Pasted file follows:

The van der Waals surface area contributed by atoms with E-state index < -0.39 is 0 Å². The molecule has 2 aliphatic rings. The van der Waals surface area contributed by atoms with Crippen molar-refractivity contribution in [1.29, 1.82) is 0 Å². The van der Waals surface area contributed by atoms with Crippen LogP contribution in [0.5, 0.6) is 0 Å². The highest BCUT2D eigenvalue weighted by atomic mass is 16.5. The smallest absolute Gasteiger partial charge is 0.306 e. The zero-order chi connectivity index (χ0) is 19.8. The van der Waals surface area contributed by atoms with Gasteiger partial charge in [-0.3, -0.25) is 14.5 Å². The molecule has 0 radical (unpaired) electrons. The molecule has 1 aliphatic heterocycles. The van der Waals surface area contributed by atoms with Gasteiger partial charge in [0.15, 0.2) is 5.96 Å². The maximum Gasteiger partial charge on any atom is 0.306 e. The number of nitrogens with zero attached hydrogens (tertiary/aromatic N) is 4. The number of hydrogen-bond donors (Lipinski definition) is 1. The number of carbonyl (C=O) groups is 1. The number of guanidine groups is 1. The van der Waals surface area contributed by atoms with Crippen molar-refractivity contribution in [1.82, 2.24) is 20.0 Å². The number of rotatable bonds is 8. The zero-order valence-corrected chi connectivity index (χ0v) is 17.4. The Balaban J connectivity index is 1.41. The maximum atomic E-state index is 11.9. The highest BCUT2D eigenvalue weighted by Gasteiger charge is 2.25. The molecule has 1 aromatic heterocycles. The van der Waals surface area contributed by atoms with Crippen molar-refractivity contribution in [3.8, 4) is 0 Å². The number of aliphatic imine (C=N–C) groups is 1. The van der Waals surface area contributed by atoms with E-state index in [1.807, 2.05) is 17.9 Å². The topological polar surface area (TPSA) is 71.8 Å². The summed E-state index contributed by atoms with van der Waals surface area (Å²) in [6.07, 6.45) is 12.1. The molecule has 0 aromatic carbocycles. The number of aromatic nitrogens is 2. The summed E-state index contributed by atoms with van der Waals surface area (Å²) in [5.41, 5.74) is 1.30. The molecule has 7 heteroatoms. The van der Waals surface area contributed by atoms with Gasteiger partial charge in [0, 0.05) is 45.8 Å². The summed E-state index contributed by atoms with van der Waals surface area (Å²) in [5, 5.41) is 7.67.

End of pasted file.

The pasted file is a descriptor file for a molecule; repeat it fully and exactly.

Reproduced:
The van der Waals surface area contributed by atoms with E-state index < -0.39 is 0 Å². The molecule has 2 aliphatic rings. The van der Waals surface area contributed by atoms with Crippen molar-refractivity contribution in [1.29, 1.82) is 0 Å². The van der Waals surface area contributed by atoms with Crippen LogP contribution in [0.5, 0.6) is 0 Å². The highest BCUT2D eigenvalue weighted by atomic mass is 16.5. The smallest absolute Gasteiger partial charge is 0.306 e. The zero-order chi connectivity index (χ0) is 19.8. The van der Waals surface area contributed by atoms with Gasteiger partial charge in [-0.3, -0.25) is 14.5 Å². The molecule has 0 radical (unpaired) electrons. The molecule has 1 aliphatic heterocycles. The van der Waals surface area contributed by atoms with Gasteiger partial charge in [0.15, 0.2) is 5.96 Å². The maximum Gasteiger partial charge on any atom is 0.306 e. The number of nitrogens with zero attached hydrogens (tertiary/aromatic N) is 4. The number of hydrogen-bond donors (Lipinski definition) is 1. The number of carbonyl (C=O) groups is 1. The number of guanidine groups is 1. The van der Waals surface area contributed by atoms with Crippen molar-refractivity contribution in [1.82, 2.24) is 20.0 Å². The number of rotatable bonds is 8. The zero-order valence-corrected chi connectivity index (χ0v) is 17.4. The Balaban J connectivity index is 1.41. The maximum atomic E-state index is 11.9. The highest BCUT2D eigenvalue weighted by Gasteiger charge is 2.25. The molecule has 1 aromatic heterocycles. The van der Waals surface area contributed by atoms with Crippen molar-refractivity contribution in [3.8, 4) is 0 Å². The number of aliphatic imine (C=N–C) groups is 1. The van der Waals surface area contributed by atoms with E-state index in [1.807, 2.05) is 17.9 Å². The topological polar surface area (TPSA) is 71.8 Å². The summed E-state index contributed by atoms with van der Waals surface area (Å²) in [6.07, 6.45) is 12.1. The molecule has 0 aromatic carbocycles. The number of aromatic nitrogens is 2. The summed E-state index contributed by atoms with van der Waals surface area (Å²) in [5.41, 5.74) is 1.30. The molecule has 7 heteroatoms. The van der Waals surface area contributed by atoms with Gasteiger partial charge in [0, 0.05) is 45.8 Å². The summed E-state index contributed by atoms with van der Waals surface area (Å²) in [5, 5.41) is 7.67.